Top 10 Best Ways to Conserve WaterClean, drinkable water is our most precious resource, is finite in quantity, and is becoming more scarce as the world's population continues to increase. Until such time we develop the technology to cheaply desalinate ocean water or figure out how to smash together hydrogen and oxygen in the right proportions, conserving the clean water we do have is the best way to prevent shortages.
Here are ten things ordinary people can do help conserve water. Some are easier than others, but all are a way to make a difference.
According to the USGS, it takes 10 gallons of water to produce 1 pound of chicken meat and 20 gallons of water to produce on chicken egg.
Compared to beef, that's nothing. The USGS states that it takes a whopping 600 gallons of water to produce 1 pound of hamburger. That means by replacing a single quarter pound burger with a chicken sandwich, you'd save enough water to take an hour long shower or flush your low flow toilet almost 100 times.
My mom gets mad when I do this.
But, mom! If it's yellow, you let it mellow. If it's brown, you flush it down!
Adjust your float to decrease the amount of water that gets stored in the tank or use more of a life hack approach and place something in the tank to take up space. Something as simple as placing an 8.4 oz Red Bull can in the tank will save almost 120 gallons of water per year and will likely have a negligible effect on flushing power.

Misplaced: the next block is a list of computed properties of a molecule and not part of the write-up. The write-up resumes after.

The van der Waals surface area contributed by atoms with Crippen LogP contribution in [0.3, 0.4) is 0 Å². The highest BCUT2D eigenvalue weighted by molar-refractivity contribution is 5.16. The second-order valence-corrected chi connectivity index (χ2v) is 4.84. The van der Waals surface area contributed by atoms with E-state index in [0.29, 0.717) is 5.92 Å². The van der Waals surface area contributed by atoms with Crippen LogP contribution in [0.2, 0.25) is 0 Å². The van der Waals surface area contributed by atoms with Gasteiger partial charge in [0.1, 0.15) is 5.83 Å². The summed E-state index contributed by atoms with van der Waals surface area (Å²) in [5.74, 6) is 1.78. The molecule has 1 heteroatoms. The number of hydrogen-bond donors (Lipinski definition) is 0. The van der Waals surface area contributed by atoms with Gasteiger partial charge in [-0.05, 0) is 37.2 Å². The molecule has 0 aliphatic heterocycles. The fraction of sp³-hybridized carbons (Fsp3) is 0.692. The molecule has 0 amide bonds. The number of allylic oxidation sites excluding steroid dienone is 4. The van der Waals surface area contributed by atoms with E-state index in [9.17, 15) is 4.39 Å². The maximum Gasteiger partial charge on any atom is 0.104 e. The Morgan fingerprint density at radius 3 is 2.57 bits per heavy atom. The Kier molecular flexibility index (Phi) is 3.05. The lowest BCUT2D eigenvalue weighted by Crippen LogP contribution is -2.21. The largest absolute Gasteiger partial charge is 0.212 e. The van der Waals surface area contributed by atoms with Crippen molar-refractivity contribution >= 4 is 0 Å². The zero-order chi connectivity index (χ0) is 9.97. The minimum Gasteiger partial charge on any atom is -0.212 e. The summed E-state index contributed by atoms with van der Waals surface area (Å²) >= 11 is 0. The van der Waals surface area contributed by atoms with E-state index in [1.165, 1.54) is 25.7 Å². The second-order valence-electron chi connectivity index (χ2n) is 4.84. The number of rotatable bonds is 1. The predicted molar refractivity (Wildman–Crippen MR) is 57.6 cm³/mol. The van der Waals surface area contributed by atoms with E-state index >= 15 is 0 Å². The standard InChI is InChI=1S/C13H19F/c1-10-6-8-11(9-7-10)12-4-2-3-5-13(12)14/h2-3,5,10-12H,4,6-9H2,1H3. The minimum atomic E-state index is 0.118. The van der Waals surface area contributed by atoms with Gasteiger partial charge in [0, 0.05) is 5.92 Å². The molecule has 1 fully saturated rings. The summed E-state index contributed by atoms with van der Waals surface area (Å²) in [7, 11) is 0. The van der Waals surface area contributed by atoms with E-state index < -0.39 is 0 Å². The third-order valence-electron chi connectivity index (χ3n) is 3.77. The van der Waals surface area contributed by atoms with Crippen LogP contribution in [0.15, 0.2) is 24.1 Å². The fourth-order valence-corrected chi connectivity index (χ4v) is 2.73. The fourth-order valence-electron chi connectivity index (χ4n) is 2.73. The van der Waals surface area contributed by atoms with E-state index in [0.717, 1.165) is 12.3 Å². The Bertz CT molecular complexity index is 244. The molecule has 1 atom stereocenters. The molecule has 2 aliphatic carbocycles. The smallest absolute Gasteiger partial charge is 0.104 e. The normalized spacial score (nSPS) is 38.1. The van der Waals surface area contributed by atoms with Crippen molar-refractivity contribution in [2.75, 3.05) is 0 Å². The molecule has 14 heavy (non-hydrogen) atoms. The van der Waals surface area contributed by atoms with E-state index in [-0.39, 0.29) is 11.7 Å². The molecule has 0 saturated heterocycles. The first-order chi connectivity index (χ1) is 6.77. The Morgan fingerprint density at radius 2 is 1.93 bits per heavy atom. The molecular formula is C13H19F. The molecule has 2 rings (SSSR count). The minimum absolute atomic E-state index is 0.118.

I just pretend there's a fish in the water, so that I don't do that and instead take a shower
What kind of person leaves the sink running when they brush their teeth?
Be aware before harvesting water that you may be restricted by the water rights legislation in your area. Across the U.S., individual states have varying laws dictating who owns rainwater, who can collect it, how it can be collected, and what it can be used for. Take a moment to learn which laws may affect water harvesting in your area.
Wait you can actually do that?
You can do that?
A tiny 10'x10' patch of lawn (slightly larger than 2 ping pong tables) will require 62 gallons of water per week. A tennis court sized patch of lawn (baseline to baseline including doubles alley) will require almost 1,750 gallons per week.
Replacing lawn with more hearty plants and non-living landscaping options can save a huge amount of water depending on your yard size and climate.